By Daniel J. Vukelich, AMDR
Earlier this week, HealthLeaders Media addressed the Top 10 Clinical Integration, ACO Physician Questions.  Noting that physicians may be skeptical of new ACO arrangements, want to know how ACOs will impact their patients, and frankly how doctors will get compensated, the authors list the top ten most frequently asked questions about clinical integration (CI) and accountable care organization (ACOs).  At the top of the list, “Is this really going to happen?”  HealthLeaders reports:

Yes, the term “ACO” is new since 2007, but the concept on which it is based is not. Some physician organizations have been functioning as ACOs for many years. CI as an organizational goal has been pursued for decades, and guidance has been available from regulators since 1996 on how to use CI as a contracting model for independent physicians. There is no question that the country needs to improve its coordination, quality, and efficiency of care. CMS intends for ACOs to work or will change/replace the ACO framework with another plan for improved coordination. CI/ACOs will emerge, or providers will find that they will become a commodity with ever increasing expectations by consumers and ever-diminishing price paid per unit of service.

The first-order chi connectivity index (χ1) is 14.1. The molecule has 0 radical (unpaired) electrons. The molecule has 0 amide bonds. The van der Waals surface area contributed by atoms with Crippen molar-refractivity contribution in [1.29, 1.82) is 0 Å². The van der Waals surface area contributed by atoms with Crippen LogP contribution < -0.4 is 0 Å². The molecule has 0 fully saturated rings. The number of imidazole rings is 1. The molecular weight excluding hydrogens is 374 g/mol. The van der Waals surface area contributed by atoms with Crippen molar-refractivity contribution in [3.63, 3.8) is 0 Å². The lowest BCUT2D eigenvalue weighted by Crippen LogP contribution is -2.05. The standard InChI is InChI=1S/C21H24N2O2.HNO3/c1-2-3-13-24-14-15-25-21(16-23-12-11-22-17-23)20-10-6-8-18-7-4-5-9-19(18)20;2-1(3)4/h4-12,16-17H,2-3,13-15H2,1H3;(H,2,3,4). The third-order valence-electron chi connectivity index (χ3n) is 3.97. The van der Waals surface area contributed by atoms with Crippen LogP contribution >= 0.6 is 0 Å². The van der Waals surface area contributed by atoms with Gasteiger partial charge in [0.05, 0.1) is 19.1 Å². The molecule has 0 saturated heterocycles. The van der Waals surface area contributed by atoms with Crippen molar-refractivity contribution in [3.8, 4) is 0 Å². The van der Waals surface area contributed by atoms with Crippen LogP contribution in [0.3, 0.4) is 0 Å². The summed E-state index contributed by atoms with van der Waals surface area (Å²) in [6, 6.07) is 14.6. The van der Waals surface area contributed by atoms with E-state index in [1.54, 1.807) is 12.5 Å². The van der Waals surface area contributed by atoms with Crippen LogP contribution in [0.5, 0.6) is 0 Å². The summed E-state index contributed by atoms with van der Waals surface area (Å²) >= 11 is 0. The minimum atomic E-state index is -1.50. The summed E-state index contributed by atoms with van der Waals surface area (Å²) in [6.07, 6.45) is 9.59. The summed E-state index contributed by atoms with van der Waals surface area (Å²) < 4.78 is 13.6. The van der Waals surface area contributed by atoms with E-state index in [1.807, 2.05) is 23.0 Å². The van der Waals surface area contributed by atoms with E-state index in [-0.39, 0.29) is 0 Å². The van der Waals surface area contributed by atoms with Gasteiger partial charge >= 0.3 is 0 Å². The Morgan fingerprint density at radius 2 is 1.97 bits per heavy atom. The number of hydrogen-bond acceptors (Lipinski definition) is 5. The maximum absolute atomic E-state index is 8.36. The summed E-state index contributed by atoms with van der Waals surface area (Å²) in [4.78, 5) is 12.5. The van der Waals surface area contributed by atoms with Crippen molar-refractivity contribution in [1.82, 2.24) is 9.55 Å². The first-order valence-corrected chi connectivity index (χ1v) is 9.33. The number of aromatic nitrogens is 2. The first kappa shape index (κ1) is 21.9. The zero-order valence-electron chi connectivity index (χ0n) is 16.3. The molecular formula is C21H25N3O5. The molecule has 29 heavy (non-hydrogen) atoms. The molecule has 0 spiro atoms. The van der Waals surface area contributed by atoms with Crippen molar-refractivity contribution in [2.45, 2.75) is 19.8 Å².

And, at number 10, “What’s in it for me?”

By actively participating with CI programs and ACOs, physicians will not only be included in contracts with payers that might otherwise exclude them, but will also have the opportunity to participate in the development of protocols for their network of providers as well as the governance of these organizations. They will receive reports and prompts to help manage their individual patients and the populations of patients they serve, supported by care managers with the tools to help patients maintain or return to health. Branding of the organization will help to enlarge their practices and to broaden the populations they care for. Other benefits to be expected would be: being part of a high quality healthcare delivery system, feedback that the physician is doing the right thing (i.e., providing accurate and timely care), and increased satisfaction with one’s career choice.